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Illustration: Sarah Grillo/Axios

Electric vehicle owners in California drive them less than half as many miles annually as the average gasoline-powered car in the U.S., a new analysis shows.

Why it matters: The finding "raises important questions about the potential for the technology to replace a vast majority of trips currently using gasoline," the working paper concludes.

  • The estimates are important for assessing the climate and pollution-cutting benefits of EVs, and have implications for investment decisions about power distribution equipment, it states.

How it works: The paper syncs data from a big sample of residential meters in the Pacific Gas & Electric service area with addresses of EV registrations in 2014-2017.

  • Study authors with the University of Chicago and the University of California explored how much home electricity use changes after the EV purchase.
  • They then used this data to estimate how much these EVs were being driven, factoring in estimates of out-of-home charging.

By the numbers: Power consumption growth is about 2.9 kWh per day, which is a 16% rise over average daily usage in the PG&E meter sample.

That's less than what would be expected if EVs were used in a way akin to traditional cars.

  • "Given the fleet of EVs in our sample...this translates to approximately 5,300 electric vehicle miles traveled (eVMT) per year," the paper finds.
  • The power use is much less than prior estimates by California regulators, the working paper notes.

The big picture: California officials and President Biden plan to implement policies aimed at greatly accelerating EV deployment to fight climate change and cut pollution.

What we don't know: That's why, exactly, EVs seem to be driven much less than their internal-combustion counterparts. But the paper says future research should explore possibilities including:

  • EVs may be complementing gas-powered cars instead of replacing them.
  • EV buyers to date don't represent the "broader vehicle-owning population."
  • A combo of too few public charging stations, "range anxiety" and other aspects of EV ownership.

The bottom line: Getting a handle on the relatively low usage is important because "the vision of transportation electrification rests on EVs leading to a substitution of [vehicle miles traveled] away from conventional cars," it states.

“The takeaway here is not that EVs should never or will never be our future, but rather that policymakers may be underestimating the costs of going fully electric," said co-author Fiona Burlig, a University of Chicago economist.

Projecting the future of EV growth

Wood Mackenzie is out this morning with new projections about their future growth.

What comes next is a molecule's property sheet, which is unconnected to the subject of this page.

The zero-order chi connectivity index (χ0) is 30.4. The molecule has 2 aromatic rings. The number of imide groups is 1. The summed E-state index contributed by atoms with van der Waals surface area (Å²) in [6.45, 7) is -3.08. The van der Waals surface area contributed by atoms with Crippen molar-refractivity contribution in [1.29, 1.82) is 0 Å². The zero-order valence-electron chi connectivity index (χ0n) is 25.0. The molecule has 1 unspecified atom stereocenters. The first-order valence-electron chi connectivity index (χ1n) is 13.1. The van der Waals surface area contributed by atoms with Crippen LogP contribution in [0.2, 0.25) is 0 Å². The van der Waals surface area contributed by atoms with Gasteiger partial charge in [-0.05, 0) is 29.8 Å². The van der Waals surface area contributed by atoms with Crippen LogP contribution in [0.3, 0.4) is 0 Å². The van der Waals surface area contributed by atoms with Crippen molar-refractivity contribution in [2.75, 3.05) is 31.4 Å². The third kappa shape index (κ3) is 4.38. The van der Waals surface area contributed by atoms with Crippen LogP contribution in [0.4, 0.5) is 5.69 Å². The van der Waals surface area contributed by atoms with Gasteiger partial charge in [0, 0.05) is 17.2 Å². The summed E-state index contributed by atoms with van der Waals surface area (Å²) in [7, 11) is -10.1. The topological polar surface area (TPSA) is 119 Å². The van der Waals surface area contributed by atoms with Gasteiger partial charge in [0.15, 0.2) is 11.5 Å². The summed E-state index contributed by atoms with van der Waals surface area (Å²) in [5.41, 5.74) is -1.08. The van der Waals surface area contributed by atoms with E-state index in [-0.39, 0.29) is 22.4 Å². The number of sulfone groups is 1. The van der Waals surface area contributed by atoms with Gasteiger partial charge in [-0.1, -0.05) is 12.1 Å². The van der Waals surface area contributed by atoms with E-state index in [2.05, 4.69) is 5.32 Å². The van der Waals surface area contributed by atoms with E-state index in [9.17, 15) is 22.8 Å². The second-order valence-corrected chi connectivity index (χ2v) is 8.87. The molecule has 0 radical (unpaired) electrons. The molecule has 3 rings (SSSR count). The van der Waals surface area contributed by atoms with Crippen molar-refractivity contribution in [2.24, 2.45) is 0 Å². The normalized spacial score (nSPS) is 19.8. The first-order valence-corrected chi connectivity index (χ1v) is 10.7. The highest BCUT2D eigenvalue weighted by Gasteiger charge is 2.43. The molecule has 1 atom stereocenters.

State of play: The consultancy sees yearly sales topping 7 million combined in China, Europe and the U.S. by 2025.

  • "Improved EV costs will propel sales and double EV numbers to a combined 15 million a year in those three regions by 2030," they note.
  • They see EVs outselling internal-combustion vehicles shortly before midcentury.

Yes, but: "Despite the growing dominance of EVs, global oil demand from light-duty vehicles is projected to reduce by only 24% over the next 30 years," Woodmac analyst Ram Chandrasekaran said.

  • "Slow erosion of [internal combustion engine] stock and an increased demand from emerging economies are the main reasons for this lethargic drop," Chandrasekaran said.

Go deeper

Updated 2 hours ago - World

German election: Exit polls show close race to succeed Angela Merkel

SPD leader Olaf Scholz. Photo: Alex Kraus/Bloomberg via Getty Images

BERLIN — Exit polls from Sunday's German elections showed the center-left Social Democrats (SPD) slightly ahead of the center-right Christian Democrats (CDU) in a tight election race to succeed Angela Merkel.

State of play: Official results were still rolling in, but a partial count showed the SPD ahead with 26% of the vote and the CDU on just over 24%.

Updated 2 hours ago - Politics & Policy

Liz Cheney: Americans deserve better than choice of Biden or Trump

Rep. Liz Cheney talks with Lesley Stahl on CBS' "60 Minutes." Photo: CBS News

Rep. Liz Cheney (R-Wyo.) told CBS' "60 Minutes" in an interview broadcast Sunday that Americans "deserve better than having to choose between" President Biden's "disastrous" policies and former President Trump, "who violated his oath of office."

Why it matters: Cheney made the remarks after CBS' Lesley Stahl put it to her in the interview that Republicans feel that her joining the House select committee in charge of investigating the Jan. 6 U.S. Capitol riot helps "keep the focus on Trump instead of on the shortcomings of the Biden administration."

7 hours ago - Politics & Policy

First look: The LCV's $4M ad buy

A screenshot from a new League of Conservation Voters ad supporting Rep. Stephanie Murphy.

The League of Conservation Voters and Climate Power are aiming another $4 million worth of ads at centrist House Democrats, urging them to support the climate provisions in President Biden’s $3.5 trillion budget reconciliation package, Axios has learned.

Why it matters: Progressive groups are trying to counter the onslaught of conservative money pouring into swing districts. Both sides are trying to define Biden’s Build Back Better Agenda and pressure lawmakers to support — or oppose — the legislation scheduled for a vote in the House this week.